Nanluoguxiang in Dongcheng District of Beijing is now known as a culture district, promoted by the district government as a showcase for heritage conservation and tourist attraction. While many hutongs in Beijing's inner city areas have disappeared due to demolition and reconstruction-oriented urban renewal strategies, some hutongs have been selectively experiencing revalorisation through upgrading (if interested in this topic, see my paper, 'Urban Conservation and Revalorisation of Dilapidated Historic Quarters: the case of Nanluoguxiang in Beijing'). Nanluoguxiang has been one best example, with its heavy concentration of traditional Beijing residential dwellings known as hutong and its long history that goes back to the 13th century.
This time in Beijing, I came to notice a newspaper article that talks about the rise of Wudaoying Hutong as the next Nanluoguxiang. The hutong is located west of the Lama Temple (Yonghegong), and I'd assume the area is also part of the designated heritage conservation area. The hutong connects Yonghegong with Andingmen, and is a relatively quiet place. I took a walk along the hutong, and it does experience some infiltration of commercial/cultural activities, which would probably resemble the early phase of Nanluoguxiang.
Interestingly, there were posters here and there as seen below, announcing a cultural festival starting on the 27th August, which I had to miss. From a discussion with a young restauranteur, the festival is a joint collaboration between sohu.com and the Wudaoying Chamber of Commerce (the chairperson of this chamber is one of the residents there). Again, this organisational structure and the marketing strategy resemble what took place in Nanluoguxiang several years ago.*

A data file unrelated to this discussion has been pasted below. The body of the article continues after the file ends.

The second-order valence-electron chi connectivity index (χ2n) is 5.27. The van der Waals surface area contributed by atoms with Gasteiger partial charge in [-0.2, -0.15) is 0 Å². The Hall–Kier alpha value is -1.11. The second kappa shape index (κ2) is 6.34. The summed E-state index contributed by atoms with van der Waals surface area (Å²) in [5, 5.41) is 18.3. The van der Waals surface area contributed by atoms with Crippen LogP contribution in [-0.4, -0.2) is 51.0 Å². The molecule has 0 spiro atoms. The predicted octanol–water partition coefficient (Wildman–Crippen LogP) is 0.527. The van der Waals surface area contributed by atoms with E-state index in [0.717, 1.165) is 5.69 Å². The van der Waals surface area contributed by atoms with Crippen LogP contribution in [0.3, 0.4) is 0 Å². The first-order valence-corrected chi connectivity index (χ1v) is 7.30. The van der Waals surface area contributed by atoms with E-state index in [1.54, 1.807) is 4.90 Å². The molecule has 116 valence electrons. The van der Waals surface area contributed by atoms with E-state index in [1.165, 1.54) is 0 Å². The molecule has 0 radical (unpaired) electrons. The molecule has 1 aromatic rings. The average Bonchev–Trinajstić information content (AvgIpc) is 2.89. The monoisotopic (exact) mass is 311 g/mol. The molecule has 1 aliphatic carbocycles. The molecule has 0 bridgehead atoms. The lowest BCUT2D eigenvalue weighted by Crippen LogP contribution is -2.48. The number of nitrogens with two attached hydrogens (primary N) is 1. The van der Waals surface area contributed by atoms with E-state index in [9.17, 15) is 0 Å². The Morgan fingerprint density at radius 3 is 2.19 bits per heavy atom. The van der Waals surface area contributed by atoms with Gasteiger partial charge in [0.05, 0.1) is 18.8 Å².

* Added on 7 September: I had a meeting with the Beijing Cultural Heritage Protection Center, and was informed that the festival was actually organised in a top-down manner, initiated by the local district government. So, it was not that bottom-up after all...
So far, gradual upgrading and selective demolition and reconstruction of individual buildings seem to be the norm of renewal in this neighbourhood. It is yet to see whether or not this place would experience Qianmen-style wholelsale demolition and reconstruction known as 'fake-over' (a term used by Beijing-based English newspaper The Global Times). There is a worrying sign however. The temple-side entry point is already experiencing a similar 'fake-over', and it may always be possible that this will extend beyond this point. This is a place that I would definitely come back and pay attention to in the next few years.